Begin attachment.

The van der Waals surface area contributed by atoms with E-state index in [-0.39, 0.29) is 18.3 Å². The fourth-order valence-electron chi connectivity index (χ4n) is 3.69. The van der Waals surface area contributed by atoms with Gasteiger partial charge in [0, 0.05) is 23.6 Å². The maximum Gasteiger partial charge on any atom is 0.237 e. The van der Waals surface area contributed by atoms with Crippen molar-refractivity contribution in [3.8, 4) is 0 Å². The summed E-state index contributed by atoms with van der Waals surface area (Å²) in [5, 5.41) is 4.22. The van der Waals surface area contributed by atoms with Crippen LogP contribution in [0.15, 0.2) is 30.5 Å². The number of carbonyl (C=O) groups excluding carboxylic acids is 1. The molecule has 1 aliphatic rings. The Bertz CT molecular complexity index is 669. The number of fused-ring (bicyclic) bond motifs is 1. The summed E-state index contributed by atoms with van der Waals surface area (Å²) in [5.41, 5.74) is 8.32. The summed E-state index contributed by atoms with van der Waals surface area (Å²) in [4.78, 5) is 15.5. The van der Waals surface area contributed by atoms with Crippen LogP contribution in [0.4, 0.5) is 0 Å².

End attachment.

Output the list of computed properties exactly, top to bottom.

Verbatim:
The van der Waals surface area contributed by atoms with E-state index in [-0.39, 0.29) is 18.3 Å². The fourth-order valence-electron chi connectivity index (χ4n) is 3.69. The van der Waals surface area contributed by atoms with Gasteiger partial charge in [0, 0.05) is 23.6 Å². The maximum Gasteiger partial charge on any atom is 0.237 e. The van der Waals surface area contributed by atoms with Crippen molar-refractivity contribution in [3.8, 4) is 0 Å². The summed E-state index contributed by atoms with van der Waals surface area (Å²) in [5, 5.41) is 4.22. The van der Waals surface area contributed by atoms with Crippen LogP contribution in [0.15, 0.2) is 30.5 Å². The number of carbonyl (C=O) groups excluding carboxylic acids is 1. The molecule has 1 aliphatic rings. The Bertz CT molecular complexity index is 669. The number of fused-ring (bicyclic) bond motifs is 1. The summed E-state index contributed by atoms with van der Waals surface area (Å²) in [5.41, 5.74) is 8.32. The summed E-state index contributed by atoms with van der Waals surface area (Å²) in [4.78, 5) is 15.5. The van der Waals surface area contributed by atoms with Crippen LogP contribution in [0.4, 0.5) is 0 Å².